"People--their hopes, their dreams, their aspirations--there I am the expert."
~Emma Woodhouse, Emma (2009)
Emma is fascinating. As we all know, Jane Austen wrote of Emma, "I have created a heroine whom nobody but myself will much like." Far be it from me to dare to differ with Jane Austen, but... how could you help liking Emma?
The best word to describe Emma Woodhouse's personality would be vivacious. Emma is brimming with fun and lightheartedness,
bubbly mirth and optimism. She's sweet, entertaining, and delightfully, humorously meddlesome.
But Emma is not without her faults. In fact, Emma's entire story is about the development of her character. It's the only one of Jane Austen's novels to feature a character's name as its title--and that's not a mistake. Pride and Prejudice, Sense and Sensibility and Persuasion are all about those traits and how they're exemplified in the books' characters. Mansfield Park is about a specific place, a girl who grew up in that place and how it influenced her life. (Northanger Abbey is a little different. Maybe I'll write about Northanger Abbey in a later post. That is, if I can write a sensible post without gushing like a fan-girl over Henry Tilney.)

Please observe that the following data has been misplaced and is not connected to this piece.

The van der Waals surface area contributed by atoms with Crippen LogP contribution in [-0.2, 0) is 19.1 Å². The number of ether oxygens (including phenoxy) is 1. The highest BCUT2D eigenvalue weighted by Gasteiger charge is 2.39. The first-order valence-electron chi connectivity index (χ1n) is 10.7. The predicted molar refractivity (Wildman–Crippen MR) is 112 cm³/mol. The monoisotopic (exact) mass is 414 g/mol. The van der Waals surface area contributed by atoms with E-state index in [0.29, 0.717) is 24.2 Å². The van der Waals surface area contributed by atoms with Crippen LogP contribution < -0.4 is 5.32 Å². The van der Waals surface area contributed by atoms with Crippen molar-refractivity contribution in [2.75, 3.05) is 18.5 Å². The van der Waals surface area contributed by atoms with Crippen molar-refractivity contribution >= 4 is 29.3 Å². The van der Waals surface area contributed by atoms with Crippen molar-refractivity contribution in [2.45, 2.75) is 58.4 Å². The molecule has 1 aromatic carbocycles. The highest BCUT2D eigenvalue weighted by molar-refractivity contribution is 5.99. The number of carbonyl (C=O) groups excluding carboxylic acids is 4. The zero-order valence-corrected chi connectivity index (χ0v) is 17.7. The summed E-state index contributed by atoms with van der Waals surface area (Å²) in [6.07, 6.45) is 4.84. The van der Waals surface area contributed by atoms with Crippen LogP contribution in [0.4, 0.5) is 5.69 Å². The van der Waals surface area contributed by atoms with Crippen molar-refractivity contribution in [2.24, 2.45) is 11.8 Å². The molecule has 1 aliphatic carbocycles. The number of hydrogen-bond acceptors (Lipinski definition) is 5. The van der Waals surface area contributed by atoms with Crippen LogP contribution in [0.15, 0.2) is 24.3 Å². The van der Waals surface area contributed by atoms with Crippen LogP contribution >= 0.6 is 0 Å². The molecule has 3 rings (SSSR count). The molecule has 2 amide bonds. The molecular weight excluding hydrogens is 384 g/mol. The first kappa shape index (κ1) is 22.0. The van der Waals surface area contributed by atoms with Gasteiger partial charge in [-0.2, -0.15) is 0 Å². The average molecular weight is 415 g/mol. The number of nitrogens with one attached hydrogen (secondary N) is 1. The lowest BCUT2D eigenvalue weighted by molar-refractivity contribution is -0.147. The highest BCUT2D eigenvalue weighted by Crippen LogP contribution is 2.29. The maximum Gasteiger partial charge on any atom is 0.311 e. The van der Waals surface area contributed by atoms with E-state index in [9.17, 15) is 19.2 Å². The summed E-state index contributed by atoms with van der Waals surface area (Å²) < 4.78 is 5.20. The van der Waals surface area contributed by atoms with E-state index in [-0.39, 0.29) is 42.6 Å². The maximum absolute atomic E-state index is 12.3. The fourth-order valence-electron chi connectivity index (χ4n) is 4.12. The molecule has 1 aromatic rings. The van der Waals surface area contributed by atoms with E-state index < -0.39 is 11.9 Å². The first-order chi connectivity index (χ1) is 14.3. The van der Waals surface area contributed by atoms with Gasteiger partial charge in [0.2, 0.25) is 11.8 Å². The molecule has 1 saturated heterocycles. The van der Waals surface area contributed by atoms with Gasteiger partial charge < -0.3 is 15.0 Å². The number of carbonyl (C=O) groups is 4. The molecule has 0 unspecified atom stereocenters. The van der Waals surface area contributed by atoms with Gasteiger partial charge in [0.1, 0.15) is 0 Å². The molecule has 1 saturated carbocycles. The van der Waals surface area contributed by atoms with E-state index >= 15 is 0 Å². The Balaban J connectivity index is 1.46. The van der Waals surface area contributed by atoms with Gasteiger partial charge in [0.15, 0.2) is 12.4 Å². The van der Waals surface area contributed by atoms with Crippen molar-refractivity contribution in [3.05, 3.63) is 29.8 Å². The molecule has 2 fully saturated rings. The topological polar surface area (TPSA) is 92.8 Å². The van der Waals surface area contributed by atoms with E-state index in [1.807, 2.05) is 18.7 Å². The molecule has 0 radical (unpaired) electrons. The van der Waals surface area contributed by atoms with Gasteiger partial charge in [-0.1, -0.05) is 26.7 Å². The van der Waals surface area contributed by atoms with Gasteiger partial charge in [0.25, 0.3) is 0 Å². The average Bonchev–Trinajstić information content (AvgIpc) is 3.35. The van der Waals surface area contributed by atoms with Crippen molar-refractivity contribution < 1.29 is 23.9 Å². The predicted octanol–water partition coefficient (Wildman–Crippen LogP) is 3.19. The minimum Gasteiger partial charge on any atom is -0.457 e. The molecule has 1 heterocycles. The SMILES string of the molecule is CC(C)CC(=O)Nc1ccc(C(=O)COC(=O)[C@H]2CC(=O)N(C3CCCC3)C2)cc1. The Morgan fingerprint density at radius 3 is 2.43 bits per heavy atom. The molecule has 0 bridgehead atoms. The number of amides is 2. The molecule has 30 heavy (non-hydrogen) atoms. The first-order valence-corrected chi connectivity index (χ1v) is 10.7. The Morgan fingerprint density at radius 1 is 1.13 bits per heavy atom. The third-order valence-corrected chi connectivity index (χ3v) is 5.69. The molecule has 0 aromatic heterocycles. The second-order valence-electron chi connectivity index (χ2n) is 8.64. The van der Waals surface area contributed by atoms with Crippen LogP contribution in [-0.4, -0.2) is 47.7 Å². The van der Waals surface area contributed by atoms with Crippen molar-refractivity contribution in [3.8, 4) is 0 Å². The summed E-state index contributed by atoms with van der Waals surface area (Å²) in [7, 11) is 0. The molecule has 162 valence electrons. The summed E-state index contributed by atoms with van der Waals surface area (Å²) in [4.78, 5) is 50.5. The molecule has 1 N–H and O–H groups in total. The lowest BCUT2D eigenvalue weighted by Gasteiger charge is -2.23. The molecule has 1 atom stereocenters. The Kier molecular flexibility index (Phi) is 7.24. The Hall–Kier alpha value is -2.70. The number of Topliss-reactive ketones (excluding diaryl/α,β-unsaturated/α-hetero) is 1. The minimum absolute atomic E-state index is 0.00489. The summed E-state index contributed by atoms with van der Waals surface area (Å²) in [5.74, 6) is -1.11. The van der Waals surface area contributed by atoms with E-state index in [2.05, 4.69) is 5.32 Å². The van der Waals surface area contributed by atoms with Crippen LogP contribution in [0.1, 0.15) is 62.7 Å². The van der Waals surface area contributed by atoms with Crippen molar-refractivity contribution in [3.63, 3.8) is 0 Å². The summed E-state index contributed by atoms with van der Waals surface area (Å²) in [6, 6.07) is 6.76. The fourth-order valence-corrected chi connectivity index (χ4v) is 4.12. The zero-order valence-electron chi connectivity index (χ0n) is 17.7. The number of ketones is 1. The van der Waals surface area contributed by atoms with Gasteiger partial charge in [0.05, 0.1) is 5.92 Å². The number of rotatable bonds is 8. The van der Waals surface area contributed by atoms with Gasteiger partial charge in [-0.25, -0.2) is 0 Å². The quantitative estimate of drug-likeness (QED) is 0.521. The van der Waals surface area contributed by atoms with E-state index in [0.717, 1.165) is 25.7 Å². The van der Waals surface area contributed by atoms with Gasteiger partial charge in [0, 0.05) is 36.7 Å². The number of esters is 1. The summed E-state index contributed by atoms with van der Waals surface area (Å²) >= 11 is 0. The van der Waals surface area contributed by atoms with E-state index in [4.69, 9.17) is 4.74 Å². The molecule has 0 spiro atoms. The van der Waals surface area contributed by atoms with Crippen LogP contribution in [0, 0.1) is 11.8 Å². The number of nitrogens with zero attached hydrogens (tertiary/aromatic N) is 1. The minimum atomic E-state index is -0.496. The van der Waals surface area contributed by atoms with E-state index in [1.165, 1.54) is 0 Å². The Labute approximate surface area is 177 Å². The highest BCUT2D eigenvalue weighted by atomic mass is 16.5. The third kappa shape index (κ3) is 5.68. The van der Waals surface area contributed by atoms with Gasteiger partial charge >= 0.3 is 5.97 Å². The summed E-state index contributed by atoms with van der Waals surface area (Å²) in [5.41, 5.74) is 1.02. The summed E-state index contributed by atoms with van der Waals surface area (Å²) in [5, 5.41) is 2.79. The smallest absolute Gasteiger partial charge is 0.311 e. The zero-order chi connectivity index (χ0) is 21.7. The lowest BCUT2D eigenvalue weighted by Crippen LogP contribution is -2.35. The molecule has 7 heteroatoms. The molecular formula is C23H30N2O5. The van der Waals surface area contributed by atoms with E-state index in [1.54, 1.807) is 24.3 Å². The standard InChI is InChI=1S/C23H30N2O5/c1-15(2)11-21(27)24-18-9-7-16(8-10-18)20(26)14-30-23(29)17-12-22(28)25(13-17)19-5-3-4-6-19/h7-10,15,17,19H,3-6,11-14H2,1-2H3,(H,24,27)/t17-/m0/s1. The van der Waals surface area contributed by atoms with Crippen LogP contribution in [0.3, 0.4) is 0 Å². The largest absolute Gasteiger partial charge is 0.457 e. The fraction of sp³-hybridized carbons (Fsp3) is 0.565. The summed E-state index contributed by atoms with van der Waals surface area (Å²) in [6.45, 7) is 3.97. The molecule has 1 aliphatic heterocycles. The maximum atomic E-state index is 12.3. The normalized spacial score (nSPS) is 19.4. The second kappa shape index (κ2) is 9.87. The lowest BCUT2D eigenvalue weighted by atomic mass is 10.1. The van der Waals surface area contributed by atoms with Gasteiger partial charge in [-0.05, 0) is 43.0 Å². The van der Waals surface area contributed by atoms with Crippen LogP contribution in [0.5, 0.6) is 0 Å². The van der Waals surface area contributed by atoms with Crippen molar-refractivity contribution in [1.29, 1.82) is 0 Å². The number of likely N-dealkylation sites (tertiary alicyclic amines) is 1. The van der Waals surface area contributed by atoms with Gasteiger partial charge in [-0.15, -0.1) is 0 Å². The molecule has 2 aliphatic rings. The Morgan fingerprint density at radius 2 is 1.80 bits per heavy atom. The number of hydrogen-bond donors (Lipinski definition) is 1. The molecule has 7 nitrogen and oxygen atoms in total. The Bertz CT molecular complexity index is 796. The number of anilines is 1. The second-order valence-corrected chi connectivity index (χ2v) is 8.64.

Romola Garai as Emma (2009)
Emma is, in short, about Emma. The book begins by telling us about Emma Woodhouse, who is handsome, clever and rich, and who has thus far gone through life with very little to distress or vex her. Jane Austen didn't waste any time in getting to the point about her heroine (unlike Leo Tolstoy, who allegedly didn't introduce the heroine into Anna Karenina until the thirtieth chapter). Emma is the focus of the story, and around Emma the first sentence revolves.
Back to what I was saying: Emma isn't perfect. From the very beginning, she shows herself to be thoughtless and even a little condescending in her treatment of her friends. She believes herself to know exactly what is best for everyone. In fact, she believes that she can find the perfect match for each one of her friends. I love the scene in the 2009 movie in which Emma's sister and Mr. Knightley's brother are getting married. (Emma, incidentally, predicted their marriage.) Mr. Knightley leans over the back of the pew and whispers to Emma, "Lucky guess." Emma raises an eyebrow and replies, "Nothing lucky about it. Just talent... and intuition."
Romola Garai as Emma (2009)
Emma definitely has a slight superiority complex, but she is genuinely interested in the well-being of her friends. She truly wants Harriet Smith to find a good match. When she advises Harriet against marrying Robert Martin because he isn't rich, she is displaying snobbishness, but she's also acting in what she thought were Harriet's best interests.
Louise Dylan and Romola Garai as Emma and Harriet Smith (2009)
"Well, look here. 'The wealth and pomp of kings.' Kings. What does that suggest?... Perhaps court. And 'the monarch of the seas.' Seas? Maybe a ship." (Emma, 2009)